Bioenergy is energy from the sun which is captured in organic material (biomass) such as wood, crops or animal waste. Biomass captures and stores solar energy using the process of photosynthesis. This energy can then be used to create heat, electricity, light or transport fuel.
Bioenergy can be generated from:
Trees and crops which may be grown specifically for their energy content or be a by-product of another activity (e.g. wood residue from forest harvesting)
Biomass in waste products which results from industrial, commercial, agricultural and domestic activities (e.g. animal manure, animal fat and municipal solid waste)
Biomass boilers and cogeneration plants are two of the types of technology which can be used to generate bioenergy.
Different types of bioenergy can be used for different purposes including:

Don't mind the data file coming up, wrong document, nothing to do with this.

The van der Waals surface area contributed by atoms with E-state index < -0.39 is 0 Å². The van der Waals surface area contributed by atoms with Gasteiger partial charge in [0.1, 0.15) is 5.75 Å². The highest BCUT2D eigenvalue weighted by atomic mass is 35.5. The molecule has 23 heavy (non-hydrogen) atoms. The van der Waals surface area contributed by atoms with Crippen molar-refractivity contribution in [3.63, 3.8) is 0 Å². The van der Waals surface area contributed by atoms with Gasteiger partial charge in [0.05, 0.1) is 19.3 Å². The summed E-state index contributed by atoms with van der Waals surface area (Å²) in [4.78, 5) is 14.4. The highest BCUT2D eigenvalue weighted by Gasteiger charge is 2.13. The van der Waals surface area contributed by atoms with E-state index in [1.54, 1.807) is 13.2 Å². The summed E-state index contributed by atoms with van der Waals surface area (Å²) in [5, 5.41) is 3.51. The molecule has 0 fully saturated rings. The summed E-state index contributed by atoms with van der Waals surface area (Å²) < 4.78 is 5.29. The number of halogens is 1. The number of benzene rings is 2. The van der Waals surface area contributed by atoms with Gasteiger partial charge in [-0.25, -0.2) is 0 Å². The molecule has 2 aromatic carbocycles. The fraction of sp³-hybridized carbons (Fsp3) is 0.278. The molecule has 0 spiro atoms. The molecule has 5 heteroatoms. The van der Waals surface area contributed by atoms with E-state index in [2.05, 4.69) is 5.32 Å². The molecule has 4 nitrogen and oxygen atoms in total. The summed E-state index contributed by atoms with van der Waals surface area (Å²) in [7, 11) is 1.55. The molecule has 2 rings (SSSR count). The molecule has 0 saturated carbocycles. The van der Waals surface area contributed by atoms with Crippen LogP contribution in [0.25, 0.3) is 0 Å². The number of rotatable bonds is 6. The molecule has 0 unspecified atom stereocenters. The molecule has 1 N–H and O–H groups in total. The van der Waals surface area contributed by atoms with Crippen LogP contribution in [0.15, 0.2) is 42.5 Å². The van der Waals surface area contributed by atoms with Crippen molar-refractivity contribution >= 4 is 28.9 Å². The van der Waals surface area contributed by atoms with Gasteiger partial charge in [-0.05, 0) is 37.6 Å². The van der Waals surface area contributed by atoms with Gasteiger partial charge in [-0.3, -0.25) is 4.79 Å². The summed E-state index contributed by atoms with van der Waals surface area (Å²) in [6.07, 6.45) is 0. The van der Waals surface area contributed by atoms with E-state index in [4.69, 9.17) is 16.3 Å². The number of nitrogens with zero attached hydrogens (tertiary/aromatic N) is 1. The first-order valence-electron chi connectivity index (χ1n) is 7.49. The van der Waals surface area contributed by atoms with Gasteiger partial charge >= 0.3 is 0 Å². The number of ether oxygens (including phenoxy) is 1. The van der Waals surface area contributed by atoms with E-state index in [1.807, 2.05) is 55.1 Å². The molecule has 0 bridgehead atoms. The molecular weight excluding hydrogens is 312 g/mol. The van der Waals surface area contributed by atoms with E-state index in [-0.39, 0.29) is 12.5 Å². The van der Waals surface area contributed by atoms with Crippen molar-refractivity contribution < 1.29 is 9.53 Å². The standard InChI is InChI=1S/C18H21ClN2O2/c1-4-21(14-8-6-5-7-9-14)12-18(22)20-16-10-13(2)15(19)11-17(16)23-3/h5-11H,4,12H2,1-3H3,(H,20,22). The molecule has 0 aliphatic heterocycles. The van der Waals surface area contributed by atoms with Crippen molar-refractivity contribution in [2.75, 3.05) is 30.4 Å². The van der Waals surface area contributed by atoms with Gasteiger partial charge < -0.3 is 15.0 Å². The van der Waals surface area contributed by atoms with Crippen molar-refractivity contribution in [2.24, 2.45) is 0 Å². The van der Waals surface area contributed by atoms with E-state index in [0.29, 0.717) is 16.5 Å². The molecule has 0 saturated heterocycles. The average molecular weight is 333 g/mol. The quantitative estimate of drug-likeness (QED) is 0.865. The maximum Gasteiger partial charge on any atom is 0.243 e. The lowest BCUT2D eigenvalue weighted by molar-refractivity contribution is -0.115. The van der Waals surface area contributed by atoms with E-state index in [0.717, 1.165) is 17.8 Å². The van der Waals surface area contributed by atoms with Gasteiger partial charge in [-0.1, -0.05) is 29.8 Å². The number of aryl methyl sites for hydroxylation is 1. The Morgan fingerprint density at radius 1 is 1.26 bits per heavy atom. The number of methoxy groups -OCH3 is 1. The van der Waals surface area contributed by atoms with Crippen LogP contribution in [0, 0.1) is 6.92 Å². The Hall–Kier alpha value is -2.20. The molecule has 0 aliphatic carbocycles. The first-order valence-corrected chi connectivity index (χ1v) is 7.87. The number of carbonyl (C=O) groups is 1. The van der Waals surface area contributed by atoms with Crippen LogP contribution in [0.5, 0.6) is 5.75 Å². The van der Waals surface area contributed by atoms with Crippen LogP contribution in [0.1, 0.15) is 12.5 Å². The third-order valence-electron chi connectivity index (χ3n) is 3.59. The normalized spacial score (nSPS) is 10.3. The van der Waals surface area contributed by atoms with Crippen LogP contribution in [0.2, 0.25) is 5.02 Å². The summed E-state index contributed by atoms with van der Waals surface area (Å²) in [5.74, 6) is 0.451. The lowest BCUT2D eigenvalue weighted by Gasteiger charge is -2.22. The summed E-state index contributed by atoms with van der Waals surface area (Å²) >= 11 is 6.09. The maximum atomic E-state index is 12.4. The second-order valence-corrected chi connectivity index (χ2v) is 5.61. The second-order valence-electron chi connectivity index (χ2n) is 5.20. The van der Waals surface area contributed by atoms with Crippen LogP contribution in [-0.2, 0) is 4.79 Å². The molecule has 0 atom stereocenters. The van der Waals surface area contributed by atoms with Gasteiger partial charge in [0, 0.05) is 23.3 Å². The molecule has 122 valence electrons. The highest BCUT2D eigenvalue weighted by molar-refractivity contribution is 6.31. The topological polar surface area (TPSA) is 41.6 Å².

Wood energy – which is energy from wood pellets or wood residue used for industrial or commercial heat and/or electricity generation (e.g. wood pellet boilers used in schools).
Biofuel – which is energy from plant and animal matter (often blended with petrol or diesel) used for heating or transport fuel (e.g. bioethanol used in a commercial vehicle).
Biogas – which is the combustible gas (mainly methane) given off during the breakdown of biomass used to generate energy (e.g. methane from pig manure used to create electricity for a farm).